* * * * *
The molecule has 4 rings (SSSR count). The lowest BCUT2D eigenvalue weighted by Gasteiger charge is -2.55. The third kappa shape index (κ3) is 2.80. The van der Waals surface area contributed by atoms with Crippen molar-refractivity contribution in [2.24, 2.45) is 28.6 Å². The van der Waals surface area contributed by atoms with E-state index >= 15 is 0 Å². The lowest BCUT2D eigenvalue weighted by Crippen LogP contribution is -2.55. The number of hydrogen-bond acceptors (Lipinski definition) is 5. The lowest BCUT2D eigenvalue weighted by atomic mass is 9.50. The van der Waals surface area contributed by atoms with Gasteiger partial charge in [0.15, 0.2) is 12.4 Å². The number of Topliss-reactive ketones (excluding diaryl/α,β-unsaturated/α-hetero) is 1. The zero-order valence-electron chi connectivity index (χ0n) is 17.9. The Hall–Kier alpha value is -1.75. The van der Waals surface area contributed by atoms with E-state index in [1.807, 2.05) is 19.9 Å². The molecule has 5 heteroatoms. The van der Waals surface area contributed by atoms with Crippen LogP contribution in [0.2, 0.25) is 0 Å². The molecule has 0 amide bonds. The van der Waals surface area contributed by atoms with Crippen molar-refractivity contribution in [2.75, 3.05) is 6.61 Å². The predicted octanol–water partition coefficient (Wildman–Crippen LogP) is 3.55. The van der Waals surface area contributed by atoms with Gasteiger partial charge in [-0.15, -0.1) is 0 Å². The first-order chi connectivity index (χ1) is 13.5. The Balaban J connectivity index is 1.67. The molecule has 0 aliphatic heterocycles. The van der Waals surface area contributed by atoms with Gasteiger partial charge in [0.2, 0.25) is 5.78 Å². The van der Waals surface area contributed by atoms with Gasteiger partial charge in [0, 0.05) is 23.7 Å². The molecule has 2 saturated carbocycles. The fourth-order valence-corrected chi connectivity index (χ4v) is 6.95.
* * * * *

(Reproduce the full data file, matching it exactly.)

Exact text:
The molecule has 4 rings (SSSR count). The lowest BCUT2D eigenvalue weighted by Gasteiger charge is -2.55. The third kappa shape index (κ3) is 2.80. The van der Waals surface area contributed by atoms with Crippen molar-refractivity contribution in [2.24, 2.45) is 28.6 Å². The van der Waals surface area contributed by atoms with E-state index >= 15 is 0 Å². The lowest BCUT2D eigenvalue weighted by Crippen LogP contribution is -2.55. The number of hydrogen-bond acceptors (Lipinski definition) is 5. The lowest BCUT2D eigenvalue weighted by atomic mass is 9.50. The van der Waals surface area contributed by atoms with Gasteiger partial charge in [0.15, 0.2) is 12.4 Å². The number of Topliss-reactive ketones (excluding diaryl/α,β-unsaturated/α-hetero) is 1. The zero-order valence-electron chi connectivity index (χ0n) is 17.9. The Hall–Kier alpha value is -1.75. The van der Waals surface area contributed by atoms with E-state index in [1.807, 2.05) is 19.9 Å². The molecule has 5 heteroatoms. The van der Waals surface area contributed by atoms with Crippen LogP contribution in [0.2, 0.25) is 0 Å². The molecule has 0 amide bonds. The van der Waals surface area contributed by atoms with Crippen molar-refractivity contribution in [2.75, 3.05) is 6.61 Å². The predicted octanol–water partition coefficient (Wildman–Crippen LogP) is 3.55. The van der Waals surface area contributed by atoms with Gasteiger partial charge in [-0.15, -0.1) is 0 Å². The first-order chi connectivity index (χ1) is 13.5. The Balaban J connectivity index is 1.67. The molecule has 0 aliphatic heterocycles. The van der Waals surface area contributed by atoms with Gasteiger partial charge in [0.2, 0.25) is 5.78 Å². The van der Waals surface area contributed by atoms with Gasteiger partial charge in [0, 0.05) is 23.7 Å². The molecule has 2 saturated carbocycles. The fourth-order valence-corrected chi connectivity index (χ4v) is 6.95.